As a model for how those data-sharing deals can actually be struck, though, Stamos points to another project known as Social Science One. When it was created in April of 2018, that initiative hammered out a deal with Facebook to access some of its user data as part of its efforts to combat disinformation intended specifically to influence democratic elections. That data-sharing arrangement uses a form of so-called differential privacy, a still-developing class of tools that allow data to be queried in aggregate while limiting the details included in responses. It means that no uniquely identifying information is ever shared about individuals.
“This really rose out the ashes of the Cambridge Analytica scandal,” says Nate Persily, who founded Social Science One and also serves as codirector of the Stanford Cyber Policy Center that will house the Internet Observatory. “This is an attempt to figure out a safe, secure, privacy-protective way to make this data available to academics.”
While Stamos’ observatory hopes to access some companies’ data through Social Science One and through the observatory’s own direct negotiations, in other cases it plans to take a more direct approach: simply scraping up public data without asking permission. After all, Stamos points out, much of the internet’s extremist and abusive behavior lives on sites like 4chan, 8chan, Voat, and Gab, not the mainstream sites that might partner with his project. While scraping those sites might seem intrusive, Stamos points out that users of these sites are generally anonymous by default and public in their postings.
“Right now you cannot study what led to the Christchurch shooting, because that data has been intentionally pulled off and purged to cover tracks,” Stamos says, referring to the shooting of 51 people in a New Zealand mosque, an act whose perpetrator posted a manifesto to the fringe social media site 8chan. Privacy issues around those sites, says Stamos, are “something we’re well aware of, and we’re trying to be careful about in our use of this. But in the end, if you want to understand these problems, you can’t do so without understanding the darkest corners of the internet.”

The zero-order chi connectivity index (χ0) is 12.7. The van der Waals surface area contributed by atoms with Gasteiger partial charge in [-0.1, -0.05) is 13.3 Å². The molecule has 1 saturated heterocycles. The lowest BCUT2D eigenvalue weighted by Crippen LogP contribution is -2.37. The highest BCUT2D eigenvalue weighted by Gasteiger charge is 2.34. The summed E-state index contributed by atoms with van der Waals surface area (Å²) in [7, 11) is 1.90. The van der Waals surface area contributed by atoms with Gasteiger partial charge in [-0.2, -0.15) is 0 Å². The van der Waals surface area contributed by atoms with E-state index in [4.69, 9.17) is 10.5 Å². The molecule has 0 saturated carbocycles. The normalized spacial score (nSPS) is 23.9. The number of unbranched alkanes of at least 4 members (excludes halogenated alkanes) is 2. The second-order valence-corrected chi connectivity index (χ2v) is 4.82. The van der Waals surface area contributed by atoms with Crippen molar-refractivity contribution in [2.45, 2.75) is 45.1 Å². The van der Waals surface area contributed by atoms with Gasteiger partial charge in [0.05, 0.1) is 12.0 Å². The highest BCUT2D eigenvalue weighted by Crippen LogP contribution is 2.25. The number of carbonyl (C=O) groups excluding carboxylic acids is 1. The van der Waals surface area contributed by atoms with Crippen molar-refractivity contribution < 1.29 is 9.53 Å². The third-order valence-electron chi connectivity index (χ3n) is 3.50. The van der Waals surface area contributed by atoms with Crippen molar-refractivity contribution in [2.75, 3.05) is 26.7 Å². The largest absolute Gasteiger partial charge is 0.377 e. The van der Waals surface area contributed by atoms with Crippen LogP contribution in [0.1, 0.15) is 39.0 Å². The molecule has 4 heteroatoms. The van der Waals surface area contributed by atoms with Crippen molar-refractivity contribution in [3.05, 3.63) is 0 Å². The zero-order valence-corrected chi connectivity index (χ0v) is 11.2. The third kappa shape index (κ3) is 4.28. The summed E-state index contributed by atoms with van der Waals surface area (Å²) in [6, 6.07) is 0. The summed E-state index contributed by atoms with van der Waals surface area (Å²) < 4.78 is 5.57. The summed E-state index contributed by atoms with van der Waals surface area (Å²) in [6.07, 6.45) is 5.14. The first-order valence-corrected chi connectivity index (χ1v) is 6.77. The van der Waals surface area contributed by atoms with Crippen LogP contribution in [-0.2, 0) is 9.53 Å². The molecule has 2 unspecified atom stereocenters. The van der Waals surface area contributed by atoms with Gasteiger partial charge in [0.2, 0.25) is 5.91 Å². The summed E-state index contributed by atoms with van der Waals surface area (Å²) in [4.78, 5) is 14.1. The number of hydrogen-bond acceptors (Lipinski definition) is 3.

From Security to ‘Abusability’ Education
Stamos’ Internet Observatory idea came into being when he met Craig Newmark at an Aspen Cybersecurity Summit reception last summer. Newmark, who has given more than $100 million to projects focused on what he describes as “information warfare”—including tens of millions to journalism outlets, journalism schools, and a competition focused on ethics in computer science—says he was impressed with the approach Stamos described. “This is real World War II, greatest-generation stuff. The need is dire, the emergency is real,” Newmark says. “People have to stand up and be patriots. That means platforms and researchers and funders. Alex and people like him are on the front lines.”
More broadly, Stamos says his goal with the observatory—and his plans for a Stanford undergraduate education program linked to it—is to push for more systematic thinking about abuse across tech firms, a shift he describes as similar to the cybersecurity evolution the tech industry underwent 20 years ago. Back then, when Stamos was beginning his career at the legendary cybersecurity consultancy @stake, companies were just waking up to the insecurity of their code and learning to cooperate with the academic researchers and white-hat hackers poking holes in their products.
“We’re now in that same place with bigger trust, safety, and privacy issues in that our industry doesn’t know how to build software that can be trusted by users to operate in their best interest and protect them from all these kinds of abuse,” Stamos says. He argues a new generation of engineers needs to learn to think just as systematically about abusability as they do about security—how their tools can have unexpected and dangerous effects in the real world. “If you just have the skill set you normally get from a computer science education, you’re complete unprepared for the kinds of abuse that will happen on your product.”